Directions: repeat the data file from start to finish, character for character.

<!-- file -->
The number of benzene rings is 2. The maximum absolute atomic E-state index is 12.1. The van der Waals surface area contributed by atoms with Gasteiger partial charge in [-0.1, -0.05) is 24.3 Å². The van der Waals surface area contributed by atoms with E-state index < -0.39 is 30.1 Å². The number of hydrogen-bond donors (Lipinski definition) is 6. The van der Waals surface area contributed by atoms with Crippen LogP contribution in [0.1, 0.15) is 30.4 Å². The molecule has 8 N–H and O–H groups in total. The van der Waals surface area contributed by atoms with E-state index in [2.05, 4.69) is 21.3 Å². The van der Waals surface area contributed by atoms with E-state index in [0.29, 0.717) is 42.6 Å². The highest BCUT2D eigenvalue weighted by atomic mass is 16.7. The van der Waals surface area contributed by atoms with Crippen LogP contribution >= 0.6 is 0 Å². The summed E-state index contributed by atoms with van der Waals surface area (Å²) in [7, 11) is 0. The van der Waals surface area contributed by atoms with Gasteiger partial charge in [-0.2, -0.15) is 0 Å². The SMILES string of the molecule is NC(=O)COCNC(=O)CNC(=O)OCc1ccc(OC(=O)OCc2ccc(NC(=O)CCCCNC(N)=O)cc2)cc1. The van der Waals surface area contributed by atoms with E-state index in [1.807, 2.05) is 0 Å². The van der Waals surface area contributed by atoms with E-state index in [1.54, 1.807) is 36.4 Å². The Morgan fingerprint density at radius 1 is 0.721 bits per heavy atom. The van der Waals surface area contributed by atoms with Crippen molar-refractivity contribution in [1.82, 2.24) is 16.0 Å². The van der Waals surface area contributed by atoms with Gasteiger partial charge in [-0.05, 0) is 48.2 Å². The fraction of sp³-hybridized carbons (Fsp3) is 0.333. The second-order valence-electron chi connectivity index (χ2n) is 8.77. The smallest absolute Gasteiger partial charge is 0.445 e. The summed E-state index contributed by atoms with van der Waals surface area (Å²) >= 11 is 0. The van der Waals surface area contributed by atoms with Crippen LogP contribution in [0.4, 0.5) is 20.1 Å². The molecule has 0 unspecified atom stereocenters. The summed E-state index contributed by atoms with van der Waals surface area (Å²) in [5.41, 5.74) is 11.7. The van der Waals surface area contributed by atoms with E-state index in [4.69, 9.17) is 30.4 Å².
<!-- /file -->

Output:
The number of benzene rings is 2. The maximum absolute atomic E-state index is 12.1. The van der Waals surface area contributed by atoms with Gasteiger partial charge in [-0.1, -0.05) is 24.3 Å². The van der Waals surface area contributed by atoms with E-state index < -0.39 is 30.1 Å². The number of hydrogen-bond donors (Lipinski definition) is 6. The van der Waals surface area contributed by atoms with Crippen LogP contribution in [0.1, 0.15) is 30.4 Å². The molecule has 8 N–H and O–H groups in total. The van der Waals surface area contributed by atoms with E-state index in [2.05, 4.69) is 21.3 Å². The van der Waals surface area contributed by atoms with E-state index in [0.29, 0.717) is 42.6 Å². The highest BCUT2D eigenvalue weighted by atomic mass is 16.7. The van der Waals surface area contributed by atoms with Crippen LogP contribution >= 0.6 is 0 Å². The summed E-state index contributed by atoms with van der Waals surface area (Å²) in [7, 11) is 0. The van der Waals surface area contributed by atoms with Gasteiger partial charge in [-0.2, -0.15) is 0 Å². The SMILES string of the molecule is NC(=O)COCNC(=O)CNC(=O)OCc1ccc(OC(=O)OCc2ccc(NC(=O)CCCCNC(N)=O)cc2)cc1. The van der Waals surface area contributed by atoms with E-state index in [1.807, 2.05) is 0 Å². The van der Waals surface area contributed by atoms with E-state index in [1.54, 1.807) is 36.4 Å². The Morgan fingerprint density at radius 1 is 0.721 bits per heavy atom. The van der Waals surface area contributed by atoms with Crippen molar-refractivity contribution in [1.82, 2.24) is 16.0 Å². The van der Waals surface area contributed by atoms with Gasteiger partial charge in [-0.05, 0) is 48.2 Å². The fraction of sp³-hybridized carbons (Fsp3) is 0.333. The second-order valence-electron chi connectivity index (χ2n) is 8.77. The smallest absolute Gasteiger partial charge is 0.445 e. The summed E-state index contributed by atoms with van der Waals surface area (Å²) >= 11 is 0. The van der Waals surface area contributed by atoms with Crippen LogP contribution in [0.4, 0.5) is 20.1 Å². The molecule has 0 unspecified atom stereocenters. The summed E-state index contributed by atoms with van der Waals surface area (Å²) in [5.41, 5.74) is 11.7. The van der Waals surface area contributed by atoms with E-state index in [4.69, 9.17) is 30.4 Å².